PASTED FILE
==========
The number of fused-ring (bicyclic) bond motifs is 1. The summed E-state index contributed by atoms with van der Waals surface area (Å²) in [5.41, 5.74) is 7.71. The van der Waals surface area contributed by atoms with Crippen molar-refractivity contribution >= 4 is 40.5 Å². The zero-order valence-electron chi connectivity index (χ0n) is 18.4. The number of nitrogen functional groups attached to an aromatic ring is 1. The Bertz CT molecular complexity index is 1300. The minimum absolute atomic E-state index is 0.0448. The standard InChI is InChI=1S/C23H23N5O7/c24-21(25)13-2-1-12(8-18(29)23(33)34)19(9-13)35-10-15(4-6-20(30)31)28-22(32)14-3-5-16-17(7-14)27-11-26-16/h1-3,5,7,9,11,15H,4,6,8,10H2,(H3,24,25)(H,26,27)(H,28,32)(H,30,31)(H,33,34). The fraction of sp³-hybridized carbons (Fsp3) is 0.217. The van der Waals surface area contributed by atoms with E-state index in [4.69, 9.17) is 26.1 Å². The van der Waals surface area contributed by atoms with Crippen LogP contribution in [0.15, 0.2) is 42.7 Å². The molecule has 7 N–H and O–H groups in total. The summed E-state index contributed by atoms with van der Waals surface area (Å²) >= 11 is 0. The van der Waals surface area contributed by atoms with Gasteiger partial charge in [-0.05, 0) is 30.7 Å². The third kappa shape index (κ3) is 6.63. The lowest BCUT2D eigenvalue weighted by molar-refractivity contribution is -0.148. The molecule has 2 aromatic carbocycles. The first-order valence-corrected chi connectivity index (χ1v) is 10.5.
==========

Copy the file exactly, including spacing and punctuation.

The number of fused-ring (bicyclic) bond motifs is 1. The summed E-state index contributed by atoms with van der Waals surface area (Å²) in [5.41, 5.74) is 7.71. The van der Waals surface area contributed by atoms with Crippen molar-refractivity contribution >= 4 is 40.5 Å². The zero-order valence-electron chi connectivity index (χ0n) is 18.4. The number of nitrogen functional groups attached to an aromatic ring is 1. The Bertz CT molecular complexity index is 1300. The minimum absolute atomic E-state index is 0.0448. The standard InChI is InChI=1S/C23H23N5O7/c24-21(25)13-2-1-12(8-18(29)23(33)34)19(9-13)35-10-15(4-6-20(30)31)28-22(32)14-3-5-16-17(7-14)27-11-26-16/h1-3,5,7,9,11,15H,4,6,8,10H2,(H3,24,25)(H,26,27)(H,28,32)(H,30,31)(H,33,34). The fraction of sp³-hybridized carbons (Fsp3) is 0.217. The van der Waals surface area contributed by atoms with E-state index in [4.69, 9.17) is 26.1 Å². The van der Waals surface area contributed by atoms with Crippen LogP contribution in [0.15, 0.2) is 42.7 Å². The molecule has 7 N–H and O–H groups in total. The summed E-state index contributed by atoms with van der Waals surface area (Å²) >= 11 is 0. The van der Waals surface area contributed by atoms with Gasteiger partial charge in [-0.05, 0) is 30.7 Å². The third kappa shape index (κ3) is 6.63. The lowest BCUT2D eigenvalue weighted by molar-refractivity contribution is -0.148. The molecule has 2 aromatic carbocycles. The first-order valence-corrected chi connectivity index (χ1v) is 10.5.